The Cornish language is all around us. Its beautiful cadences roll off the tongue like honey, as familiar as mother's milk to those who have grown up with it.
Hang on! But no one really speaks Cornish any more. Do they?
According to the latest figures from The Cornish Language Strategy, some 2,000 people are now classed as "fluent" in the language – although this is open to interpretation of the definition of fluent – while many times that number are able to hold a simple conversation. Nearly everyone west of the Tamar has the odd word – whether they realise it or not.
Night classes for all levels of learners take place in towns and villages every week, exams are taken, new road signs are bilingual and there are innumerable websites devoted to the idiom, along with books, a radio station and even an online TV channel.
To say Cornish is a "dead" language, therefore, is to blindly ignore the successes of the revival movement over the past 20 or so years. A generation ago, you would hardly even hear the word "Kernow" – yet today there's no one in Cornwall who doesn't know its translation.
In addition to all that, anyone living in Cornwall speaks Cornish every single day – in place-names. From Perranzabuloe to Ponsanooth, Goonhilly to Gonamena, Morvah to Marazion, Trencrom to Tywardreath, there's no getting away from it. Nowhere else in the world – except a few pockets settled by the Cornish Diaspora – ring to those harmonies.
So it's galling to be continually bombarded by critics who say the promotion of Cornish should be abandoned, to be allowed to slip down the cultural agenda and allowed to stagnate once again.
A few months ago I heard a typically anti-Cornish outburst in Pengwarras (mmm, what's the linguistic derivation of this thoroughfare, I wonder?) Street, Camborne.
"We don't need Cornish taught in schools, we need better English!" an elderly man was telling another elderly man, who was nodding enthusiastically.
It is an opinion often expressed and, many would argue, a reasonable position to adopt. English is the predominant language of Cornwall – so why do we need another? Fair point, but surely such sentiments represent the first steps on the road to ignorance.
Language is a way of unlocking mysteries, of helping us to understand and enjoy our surroundings and, crucially, to value them as unique and distinctive in an increasingly homogenous world.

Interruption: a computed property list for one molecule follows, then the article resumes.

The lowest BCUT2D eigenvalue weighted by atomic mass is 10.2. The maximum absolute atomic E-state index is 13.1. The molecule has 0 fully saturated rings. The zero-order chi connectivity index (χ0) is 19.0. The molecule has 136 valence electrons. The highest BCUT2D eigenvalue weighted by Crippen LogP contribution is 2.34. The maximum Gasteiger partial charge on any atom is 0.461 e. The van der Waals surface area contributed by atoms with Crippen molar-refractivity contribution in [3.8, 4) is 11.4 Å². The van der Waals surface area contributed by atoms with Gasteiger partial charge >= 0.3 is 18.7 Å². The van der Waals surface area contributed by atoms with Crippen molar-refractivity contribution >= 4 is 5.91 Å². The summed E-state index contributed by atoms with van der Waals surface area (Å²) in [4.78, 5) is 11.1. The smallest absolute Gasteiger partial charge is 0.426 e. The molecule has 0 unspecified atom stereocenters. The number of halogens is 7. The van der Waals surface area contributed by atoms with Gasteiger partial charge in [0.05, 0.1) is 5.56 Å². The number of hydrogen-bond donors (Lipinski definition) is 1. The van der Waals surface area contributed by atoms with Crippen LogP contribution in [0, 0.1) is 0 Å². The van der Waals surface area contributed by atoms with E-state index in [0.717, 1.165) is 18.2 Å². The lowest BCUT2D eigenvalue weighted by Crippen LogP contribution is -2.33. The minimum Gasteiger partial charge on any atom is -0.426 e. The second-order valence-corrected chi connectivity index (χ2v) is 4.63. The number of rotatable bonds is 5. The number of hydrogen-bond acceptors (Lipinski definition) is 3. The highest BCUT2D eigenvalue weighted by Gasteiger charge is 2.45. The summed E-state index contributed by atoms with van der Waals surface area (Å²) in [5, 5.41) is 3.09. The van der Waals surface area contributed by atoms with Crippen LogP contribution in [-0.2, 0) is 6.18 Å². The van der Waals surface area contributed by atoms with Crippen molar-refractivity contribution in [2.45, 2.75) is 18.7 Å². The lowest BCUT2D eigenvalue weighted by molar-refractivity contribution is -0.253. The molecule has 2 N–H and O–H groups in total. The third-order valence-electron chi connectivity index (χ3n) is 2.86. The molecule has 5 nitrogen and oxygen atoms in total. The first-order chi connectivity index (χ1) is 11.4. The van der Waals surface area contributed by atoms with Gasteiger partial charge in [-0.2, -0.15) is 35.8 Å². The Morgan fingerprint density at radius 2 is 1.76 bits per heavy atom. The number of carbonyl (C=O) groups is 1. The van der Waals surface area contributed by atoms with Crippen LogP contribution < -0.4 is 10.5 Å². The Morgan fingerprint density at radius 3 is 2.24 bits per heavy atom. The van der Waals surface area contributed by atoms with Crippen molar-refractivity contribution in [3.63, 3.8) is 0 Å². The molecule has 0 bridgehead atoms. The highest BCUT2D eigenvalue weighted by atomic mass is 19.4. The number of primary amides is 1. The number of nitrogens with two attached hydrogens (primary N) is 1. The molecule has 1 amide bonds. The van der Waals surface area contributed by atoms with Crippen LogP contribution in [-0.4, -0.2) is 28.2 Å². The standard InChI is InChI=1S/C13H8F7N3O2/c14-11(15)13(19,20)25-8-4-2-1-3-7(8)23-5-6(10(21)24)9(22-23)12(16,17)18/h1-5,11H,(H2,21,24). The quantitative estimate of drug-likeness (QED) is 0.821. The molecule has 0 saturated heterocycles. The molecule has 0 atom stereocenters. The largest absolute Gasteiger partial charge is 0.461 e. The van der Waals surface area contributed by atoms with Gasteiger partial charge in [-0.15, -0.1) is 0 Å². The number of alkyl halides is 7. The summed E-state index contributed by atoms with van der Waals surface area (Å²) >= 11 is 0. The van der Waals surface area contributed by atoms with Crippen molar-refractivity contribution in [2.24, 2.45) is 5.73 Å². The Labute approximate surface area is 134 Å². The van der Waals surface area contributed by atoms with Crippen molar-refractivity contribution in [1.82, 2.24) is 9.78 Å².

After all, we in Cornwall speak Cornish every single day.
"I blimmin' well don't," the man on the Camborne omnibus might retort.
But of course almost every place-name we have today was on the lips of our forebears eons before English words were ever uttered west of the Tamar (or east of it for that matter).
So why this constant sniping at Cornish? Why the continual fear of increasing our knowledge? What are we afraid of? It's not an either-or situation that is being promoted by those working hard to promote Cornish, but rather a harmonious cohabitation. Surely we ought to be celebrating the fact that we live in this unique place that has its own language – instead of being mealy-mouthed and aggressive.
Wales faced similarly vehement opposition two decades ago when that nation's language began to be seriously protected, promoted and subsidised. The anti-Welsh brigade, like the current anti-Cornish brigade, banged on about English being more important – completely missing the point.
It doesn't help the argument that the Cornish language campaign has in its ranks a few big-mouthed English-haters, those who rather childishly call for the Tamar to be closed, to be insular, instead of the outward-looking land Cornwall has been for centuries, embracing its neighbours and visitors.
The simple fact is that if we aspire to being an intelligent, cultured society, we need more language, not less. Today, children all over Wales learn basic, conversational Welsh in a single term. The same could be done for Cornish, offering our young people advantages over their monoglot contemporaries.
North Cornwall MP Dan Rogerson this week appears in the latest episode of Tamm ha Tamm, an excellent resource for those interested in getting to grips with the practicalities of spoken Cornish.
"I have always stood up to promote and protect Cornish as an integral part of the region's distinct heritage and culture and I try to use and promote our language as much as possible," declared Dan on his TV appearance.
Cynics might accuse him of orchestrating the stunt in the hope of securing a few desperately-needed votes at the next election, but whatever his motivation, any high-profile support for Cornish is welcome.